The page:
Question: Is there a way to save animation as MP4 rather than AVI?
MP4 is not listed as an option while saving the animation. However, in the codec list  Xvid MPEG-4 codec is listed. As a matter of fact I did use it (MPEG-4) since I do not have Lagirth Lossless codec (you recommend in your training videos) on my machine.
You see, MP4 format seems to be more common among clients than AVI as it does not require  VLC media player.

We do not include the CODEC for MP4.  CODECs are not free and are licensed by the owners.  Most are very difficult (and expensive) to secure a license for.

I never use uncompressed since you get huge files and no key frames, however, the most important issue is that it requires tremendous bandwidth.

It is all too easy to create bitmap animations with bandwidths so high that your customer’s computer cannot play them (well).  You need to be aware of what factors increase bandwidth and strive to make your animations viewable on a broad range of computer hardware.  The following are the key factors that affect bandwidth, with the most important factors listed first:

  • Video Size: (length * width) in Pixels is a key factor. I recommend never going above 1080p (1920 x 1080), but often making a smaller video is well advised.
  • Frame rate: Though television standards are 30 or 60 frames per second, when played back on computers, most videos look great at 10-20 frames per second.
  • CODEC used: Some CODECs dramatically reduce, or even limit bandwidth, at the cost of video quality. This makes the video more playable but may result in unacceptable quality.  Only testing on your part will tell you if a bandwidth limit (target) is acceptable.  Note: This could be listed first since CODEC settings can overwhelm everything else.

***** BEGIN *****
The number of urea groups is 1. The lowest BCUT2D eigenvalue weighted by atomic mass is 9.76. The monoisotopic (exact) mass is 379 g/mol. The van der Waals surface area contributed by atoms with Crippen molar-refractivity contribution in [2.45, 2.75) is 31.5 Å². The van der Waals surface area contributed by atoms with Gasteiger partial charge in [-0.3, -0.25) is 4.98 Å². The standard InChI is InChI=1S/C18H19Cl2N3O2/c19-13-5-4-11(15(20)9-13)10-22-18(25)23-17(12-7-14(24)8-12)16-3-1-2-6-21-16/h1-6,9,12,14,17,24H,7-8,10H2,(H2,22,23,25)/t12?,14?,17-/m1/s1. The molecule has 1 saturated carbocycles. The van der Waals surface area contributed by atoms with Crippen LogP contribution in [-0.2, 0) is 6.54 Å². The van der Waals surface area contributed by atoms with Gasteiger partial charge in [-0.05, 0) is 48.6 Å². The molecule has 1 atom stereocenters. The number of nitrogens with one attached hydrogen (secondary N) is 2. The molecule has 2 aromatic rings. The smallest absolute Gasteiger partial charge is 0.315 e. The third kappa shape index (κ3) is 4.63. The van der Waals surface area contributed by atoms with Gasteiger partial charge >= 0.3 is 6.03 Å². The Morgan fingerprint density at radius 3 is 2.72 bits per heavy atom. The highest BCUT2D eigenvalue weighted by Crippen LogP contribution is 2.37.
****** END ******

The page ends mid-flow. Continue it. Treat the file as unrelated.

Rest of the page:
• Video content: The complexity of the objects in your video and the speed at which they move will affect bandwidth.

The majority of CODECs are only available as 32 bit libraries.  Since EVS is a true 64 bit application, this further limits the number of CODECs available to run within EVS.  We recommend the following two free CODECs, both of which we cannot include with our installation because of their licensing rules:

If you plan to make very large videos I strongly recommend you consider buying  http://gromada.com/videomach/.  VideoMach lets you start with either

  • .HAV format (quick and lossless) or
  • a sequence of PNG image files

and it will then convert either of these lossless formats to one of many other formats (including MP4) very quickly.  VideoMach is available in Standard ($19.90) and Pro ($59.90) versions.  Unless you need to write Apple Quicktime or work with TIFF images, Standard should be all you need.

Let me explain the advantage of writing a sequence of PNG images.  When you write a large animation in EVS, it must store the entire animation in memory as it processes and compresses the animation.  It needs to do this simultaneously with everything else it is doing.  When writing PNG files, it only needs to write each file, which it uniquely and sequentially numbers.  Each PNG file is a perfect lossless representation of your animation.  If you chose to make a 30 second animation at 20 frames per second, you’ll have 600 frames, which equals 600 PNG files.

If your testing tells you that these frames won’t play well at 20 fps, but rather need to be played at 15 fps, you can use VideoMach to turn the 600 images into a 40 second animation at 15 fps without needing to recreate the images.